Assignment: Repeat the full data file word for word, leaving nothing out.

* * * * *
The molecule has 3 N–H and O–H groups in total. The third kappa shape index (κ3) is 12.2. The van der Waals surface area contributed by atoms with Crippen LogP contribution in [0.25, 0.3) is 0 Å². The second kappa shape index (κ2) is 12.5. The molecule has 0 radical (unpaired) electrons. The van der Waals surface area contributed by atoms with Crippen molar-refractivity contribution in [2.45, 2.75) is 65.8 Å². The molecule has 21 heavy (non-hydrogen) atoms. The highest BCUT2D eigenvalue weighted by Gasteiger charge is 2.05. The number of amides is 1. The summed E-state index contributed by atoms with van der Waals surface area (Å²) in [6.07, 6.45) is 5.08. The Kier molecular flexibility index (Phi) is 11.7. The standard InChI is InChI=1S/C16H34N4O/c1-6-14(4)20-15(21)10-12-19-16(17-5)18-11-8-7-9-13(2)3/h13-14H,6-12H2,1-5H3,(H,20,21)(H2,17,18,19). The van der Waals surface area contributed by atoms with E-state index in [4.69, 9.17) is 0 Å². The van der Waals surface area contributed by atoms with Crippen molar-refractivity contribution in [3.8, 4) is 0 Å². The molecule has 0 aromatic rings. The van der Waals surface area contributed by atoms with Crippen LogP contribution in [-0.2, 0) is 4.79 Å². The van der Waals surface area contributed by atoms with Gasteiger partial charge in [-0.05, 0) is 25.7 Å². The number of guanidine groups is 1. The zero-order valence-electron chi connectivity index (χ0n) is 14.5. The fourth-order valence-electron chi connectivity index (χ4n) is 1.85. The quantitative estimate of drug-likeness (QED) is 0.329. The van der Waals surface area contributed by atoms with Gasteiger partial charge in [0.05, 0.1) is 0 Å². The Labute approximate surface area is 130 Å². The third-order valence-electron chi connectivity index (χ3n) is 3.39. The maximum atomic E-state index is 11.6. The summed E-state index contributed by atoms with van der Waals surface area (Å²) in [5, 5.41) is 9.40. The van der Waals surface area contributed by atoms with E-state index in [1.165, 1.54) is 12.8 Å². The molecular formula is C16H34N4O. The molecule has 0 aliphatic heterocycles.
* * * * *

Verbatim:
The molecule has 3 N–H and O–H groups in total. The third kappa shape index (κ3) is 12.2. The van der Waals surface area contributed by atoms with Crippen LogP contribution in [0.25, 0.3) is 0 Å². The second kappa shape index (κ2) is 12.5. The molecule has 0 radical (unpaired) electrons. The van der Waals surface area contributed by atoms with Crippen molar-refractivity contribution in [2.45, 2.75) is 65.8 Å². The molecule has 21 heavy (non-hydrogen) atoms. The highest BCUT2D eigenvalue weighted by Gasteiger charge is 2.05. The number of amides is 1. The summed E-state index contributed by atoms with van der Waals surface area (Å²) in [6.07, 6.45) is 5.08. The Kier molecular flexibility index (Phi) is 11.7. The standard InChI is InChI=1S/C16H34N4O/c1-6-14(4)20-15(21)10-12-19-16(17-5)18-11-8-7-9-13(2)3/h13-14H,6-12H2,1-5H3,(H,20,21)(H2,17,18,19). The van der Waals surface area contributed by atoms with E-state index in [4.69, 9.17) is 0 Å². The van der Waals surface area contributed by atoms with Crippen molar-refractivity contribution in [3.8, 4) is 0 Å². The molecule has 0 aromatic rings. The van der Waals surface area contributed by atoms with Crippen LogP contribution in [-0.2, 0) is 4.79 Å². The van der Waals surface area contributed by atoms with Gasteiger partial charge in [-0.05, 0) is 25.7 Å². The number of guanidine groups is 1. The zero-order valence-electron chi connectivity index (χ0n) is 14.5. The fourth-order valence-electron chi connectivity index (χ4n) is 1.85. The quantitative estimate of drug-likeness (QED) is 0.329. The van der Waals surface area contributed by atoms with Gasteiger partial charge in [0.05, 0.1) is 0 Å². The Labute approximate surface area is 130 Å². The third-order valence-electron chi connectivity index (χ3n) is 3.39. The maximum atomic E-state index is 11.6. The summed E-state index contributed by atoms with van der Waals surface area (Å²) in [5, 5.41) is 9.40. The van der Waals surface area contributed by atoms with E-state index in [1.165, 1.54) is 12.8 Å². The molecular formula is C16H34N4O. The molecule has 0 aliphatic heterocycles.